ANALYSIS - Recent heavy rainfall and floods have been devastating major pig and pig feed production regions across China over the last month.
China’s Ministry of Civil Affairs reports that the heavy rain, landslides and flooding in the north of the country since 18 July have now affected 10 provinces or regions including Beijing, Tianjin, Hebei, Shanxi, Inner Mongolia, Liaoning, Jilin, Heilongjiang, Shandong and Henan.
The floods have killed more than 100 people and destroyed farms and killed livestock across a vast area of the country.
About 10,000 pigs drowned at a village in Hubei province, news portal Sina.com reported.
The five provinces hardest hit by flooding produce about one third of the country’s pork, according to the National Bureau of Statistics.
The official Chinese news agency, Xinhua, reported that the Chinese central government has allocated 250 million yuan ($37.4 million) to disaster relief efforts in the flood-hit province of Hebei.
Beijing Municipal Bureau of Civil Affairs said that flooding has affected eight districts including Shijingshan, Mentougou and Fangshan. Around 100,000 people have been affected and 13,000 evacuated.
The impact of the floods was brought home by pictures of farmers in Xiaogan in Hubei province, which is one of the parts of China worst affected by the floods, weeping because their pigs have been destroyed.
For many farmers in China, their livestock represents their financial security.
The Aoxin Tianli Group, a leading producer of breeder pigs, market pigs and black pigs, as well as specialty processed black pig pork products said its pig farms in Wuhan City and some of the independently operated black hog farms in Enshi Prefecture have suffered different levels of damages as the torrential rains caused devastating flooding in southern China with Wuhan City being one of the hardest hit areas.
According to local government agencies, a record level of rainfall of more than 560.5 mm (22 inches) was reported in Wuhan City at the beginning of July.
All of the company’s pig farms in Wuhan City, as well as some of the independently operated black pig farms in Enshi Prefecture, suffered varying levels of damage, including livestock losses, contamination of feed supplies and damage to piggeries and other structures on the farms.
“While we are still reviewing our losses, we expect total losses associated with the floods to be approximately $1.5 million,” Wocheng Liu, Chairman and Co-Chief Executive Officer said.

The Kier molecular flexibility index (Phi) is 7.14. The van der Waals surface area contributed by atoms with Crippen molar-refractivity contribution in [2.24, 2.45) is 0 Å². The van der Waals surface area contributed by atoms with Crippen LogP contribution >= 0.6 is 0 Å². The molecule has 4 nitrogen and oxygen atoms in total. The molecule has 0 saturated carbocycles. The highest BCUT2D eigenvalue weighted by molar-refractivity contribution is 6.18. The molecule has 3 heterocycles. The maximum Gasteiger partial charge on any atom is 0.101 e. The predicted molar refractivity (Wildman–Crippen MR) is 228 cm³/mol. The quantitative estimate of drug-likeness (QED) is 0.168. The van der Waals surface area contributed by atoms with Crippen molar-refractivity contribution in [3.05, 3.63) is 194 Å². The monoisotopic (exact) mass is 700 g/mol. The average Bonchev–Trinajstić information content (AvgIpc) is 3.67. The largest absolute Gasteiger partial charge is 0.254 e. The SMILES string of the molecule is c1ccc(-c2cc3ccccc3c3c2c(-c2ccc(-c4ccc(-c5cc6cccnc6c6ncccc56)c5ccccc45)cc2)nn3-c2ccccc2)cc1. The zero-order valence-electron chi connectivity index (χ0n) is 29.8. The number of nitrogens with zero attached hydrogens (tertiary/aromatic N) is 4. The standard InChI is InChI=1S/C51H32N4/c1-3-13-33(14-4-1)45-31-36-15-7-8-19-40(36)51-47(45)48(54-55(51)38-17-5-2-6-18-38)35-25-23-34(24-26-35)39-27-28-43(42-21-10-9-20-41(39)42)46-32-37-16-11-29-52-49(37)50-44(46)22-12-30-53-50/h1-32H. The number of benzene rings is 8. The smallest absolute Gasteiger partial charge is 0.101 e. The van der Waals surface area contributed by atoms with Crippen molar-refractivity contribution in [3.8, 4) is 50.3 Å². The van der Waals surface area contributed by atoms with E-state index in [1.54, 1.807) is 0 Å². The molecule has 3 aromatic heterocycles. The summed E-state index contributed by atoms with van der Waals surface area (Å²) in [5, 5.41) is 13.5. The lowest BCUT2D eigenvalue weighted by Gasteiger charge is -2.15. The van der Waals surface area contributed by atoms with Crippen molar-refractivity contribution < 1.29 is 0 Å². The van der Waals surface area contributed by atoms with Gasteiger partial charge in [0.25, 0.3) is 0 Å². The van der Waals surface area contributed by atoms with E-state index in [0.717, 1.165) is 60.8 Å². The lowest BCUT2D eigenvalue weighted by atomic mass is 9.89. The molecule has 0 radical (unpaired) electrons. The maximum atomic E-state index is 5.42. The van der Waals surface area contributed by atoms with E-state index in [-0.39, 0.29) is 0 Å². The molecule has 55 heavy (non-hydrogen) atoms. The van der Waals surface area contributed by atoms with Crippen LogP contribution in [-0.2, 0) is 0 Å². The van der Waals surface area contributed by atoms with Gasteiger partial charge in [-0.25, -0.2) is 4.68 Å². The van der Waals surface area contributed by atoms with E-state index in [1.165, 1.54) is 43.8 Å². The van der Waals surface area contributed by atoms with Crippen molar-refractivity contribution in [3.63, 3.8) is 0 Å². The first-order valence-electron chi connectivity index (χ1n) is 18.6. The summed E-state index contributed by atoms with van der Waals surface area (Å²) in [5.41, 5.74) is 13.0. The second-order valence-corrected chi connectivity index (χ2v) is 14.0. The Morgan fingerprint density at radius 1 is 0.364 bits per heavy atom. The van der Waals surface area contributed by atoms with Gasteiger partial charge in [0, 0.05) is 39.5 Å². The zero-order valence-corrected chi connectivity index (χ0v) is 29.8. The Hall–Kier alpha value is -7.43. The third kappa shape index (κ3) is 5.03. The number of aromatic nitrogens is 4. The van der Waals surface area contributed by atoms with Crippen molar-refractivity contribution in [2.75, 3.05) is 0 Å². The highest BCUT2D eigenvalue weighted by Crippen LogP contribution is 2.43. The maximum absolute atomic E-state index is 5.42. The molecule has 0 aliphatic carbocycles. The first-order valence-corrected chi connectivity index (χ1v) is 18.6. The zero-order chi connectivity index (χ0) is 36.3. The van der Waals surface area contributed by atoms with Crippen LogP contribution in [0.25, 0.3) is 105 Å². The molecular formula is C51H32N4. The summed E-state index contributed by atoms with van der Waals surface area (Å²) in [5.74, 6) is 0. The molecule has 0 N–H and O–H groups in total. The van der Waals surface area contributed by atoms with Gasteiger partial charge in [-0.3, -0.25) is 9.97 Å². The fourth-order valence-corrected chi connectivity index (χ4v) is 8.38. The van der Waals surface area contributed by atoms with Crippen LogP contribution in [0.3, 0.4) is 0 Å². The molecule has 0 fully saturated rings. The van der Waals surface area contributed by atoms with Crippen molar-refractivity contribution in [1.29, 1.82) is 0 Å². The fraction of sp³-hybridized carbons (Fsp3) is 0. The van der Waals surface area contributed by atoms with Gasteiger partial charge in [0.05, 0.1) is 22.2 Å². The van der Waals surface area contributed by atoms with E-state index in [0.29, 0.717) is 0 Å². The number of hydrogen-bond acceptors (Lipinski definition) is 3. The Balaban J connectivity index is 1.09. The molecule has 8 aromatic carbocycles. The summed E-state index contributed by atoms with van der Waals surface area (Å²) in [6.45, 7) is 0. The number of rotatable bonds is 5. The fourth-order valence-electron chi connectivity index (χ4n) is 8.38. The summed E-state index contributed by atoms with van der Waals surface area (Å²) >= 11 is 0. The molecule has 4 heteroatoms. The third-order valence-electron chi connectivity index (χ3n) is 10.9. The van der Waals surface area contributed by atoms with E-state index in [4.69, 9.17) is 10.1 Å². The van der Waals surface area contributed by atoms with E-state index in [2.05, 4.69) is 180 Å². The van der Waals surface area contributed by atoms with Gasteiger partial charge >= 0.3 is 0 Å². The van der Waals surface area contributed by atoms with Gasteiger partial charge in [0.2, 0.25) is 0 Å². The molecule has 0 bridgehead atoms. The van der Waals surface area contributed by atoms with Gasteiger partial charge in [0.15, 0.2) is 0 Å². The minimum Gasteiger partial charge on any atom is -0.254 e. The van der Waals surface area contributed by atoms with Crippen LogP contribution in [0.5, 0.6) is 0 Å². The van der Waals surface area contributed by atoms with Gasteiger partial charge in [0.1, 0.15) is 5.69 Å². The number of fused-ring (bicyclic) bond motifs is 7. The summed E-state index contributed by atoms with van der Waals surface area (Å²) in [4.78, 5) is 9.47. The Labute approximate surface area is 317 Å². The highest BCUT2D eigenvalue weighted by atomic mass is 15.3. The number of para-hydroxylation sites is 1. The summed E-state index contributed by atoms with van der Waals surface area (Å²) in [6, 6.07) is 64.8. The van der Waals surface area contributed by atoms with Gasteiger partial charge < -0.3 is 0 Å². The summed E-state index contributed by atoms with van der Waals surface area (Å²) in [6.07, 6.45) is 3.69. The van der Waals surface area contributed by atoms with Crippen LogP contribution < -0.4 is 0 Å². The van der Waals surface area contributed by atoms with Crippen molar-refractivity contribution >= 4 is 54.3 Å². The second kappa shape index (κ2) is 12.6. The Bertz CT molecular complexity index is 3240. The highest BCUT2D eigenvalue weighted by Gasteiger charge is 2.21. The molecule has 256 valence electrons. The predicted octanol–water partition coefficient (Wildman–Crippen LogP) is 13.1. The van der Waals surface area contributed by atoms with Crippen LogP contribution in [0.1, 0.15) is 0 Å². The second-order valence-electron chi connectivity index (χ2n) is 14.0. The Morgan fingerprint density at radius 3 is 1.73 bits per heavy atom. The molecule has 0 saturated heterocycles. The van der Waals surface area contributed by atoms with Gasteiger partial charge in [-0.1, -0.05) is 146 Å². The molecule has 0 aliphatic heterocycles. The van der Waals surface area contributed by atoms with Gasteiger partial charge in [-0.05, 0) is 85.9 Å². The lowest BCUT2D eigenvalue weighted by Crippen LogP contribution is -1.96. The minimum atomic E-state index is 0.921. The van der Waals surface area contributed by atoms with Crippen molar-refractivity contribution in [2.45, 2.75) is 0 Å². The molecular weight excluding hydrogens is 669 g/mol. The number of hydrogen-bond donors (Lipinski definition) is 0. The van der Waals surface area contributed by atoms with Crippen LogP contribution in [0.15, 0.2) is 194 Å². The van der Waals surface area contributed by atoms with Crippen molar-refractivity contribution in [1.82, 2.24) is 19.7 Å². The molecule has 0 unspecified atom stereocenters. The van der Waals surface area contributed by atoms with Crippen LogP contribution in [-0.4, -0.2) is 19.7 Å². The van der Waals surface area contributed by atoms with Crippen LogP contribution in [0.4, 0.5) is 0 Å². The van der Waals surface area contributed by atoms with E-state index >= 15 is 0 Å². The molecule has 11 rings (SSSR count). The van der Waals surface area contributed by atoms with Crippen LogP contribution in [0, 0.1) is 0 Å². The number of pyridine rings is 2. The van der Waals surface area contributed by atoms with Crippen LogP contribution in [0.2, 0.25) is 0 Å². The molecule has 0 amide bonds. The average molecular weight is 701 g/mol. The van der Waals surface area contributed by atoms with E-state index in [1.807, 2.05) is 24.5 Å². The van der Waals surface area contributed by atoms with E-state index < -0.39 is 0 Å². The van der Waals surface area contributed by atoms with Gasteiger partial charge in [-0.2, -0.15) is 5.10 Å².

“With the help of local rescue and relief agencies, the Company is working diligently to bring the operations of our hog farms back to normal while trying to minimise the impact to our farms and prevent further damages.
“While we and the other ten million residents of the City of Wuhan are still recovering from the devastating blow of Mother Nature, we are optimistic that much of our losses due to the floods will be largely offset by a spike in pork/hog prices in coming months as widespread livestock losses make it difficult to meet the normal demand for pork in the Wuhan market.”
At the beginning of the month, 6,000 pigs in the village of Anhui that were almost certainly going to drown as flood waters continued to rise across eastern China were saved when Anhui’s Xishang investment company sent a rescue team.
Breaches in the dikes on the Hanjiang River in central China's Hubei Province flooded seven villages, 1000 hectares of farmland and two fishery ponds.
Farmers have been rushing to harvest rice to avoid further losses caused by flood as the heavy rains battered Duchang County and flooded many paddy fields.
The People's Bank of China (PBOC), the country's central bank, urged effective and efficient efforts to ensure funding for flood relief and post-disaster rebuilding.
The PBOC called on banks to ensure timely transfer of funds and streamline loan approval procedures to help disaster-hit areas restore production.
It said that loan requests from these areas should be made a priority.
The central bank has pledged supplementary lending to the China Development Bank and the Agricultural Development Bank of China to support their loans to improve urban underground networks, water conservation projects and other flood reduction capabilities.
Official data showed that the two policy banks have allocated more than 11.3 billion yuan (about $1.7 billion) in emergency lending to aid flood-stricken regions by early July.
The floods are also putting further pressure on the already record high pig prices.
Prices in China have risen by almost 51 per cent this year alone and they are predicted to rise higher after the floods and as farmers increase slaughter, including animals that have not reached slaughter weight, because of the floods in the central and southern regions.
Pig production dropped by 3.9 per cent in the first half of this year, which will force up domestic prices and draw in more imports.
ThePigSite News Desk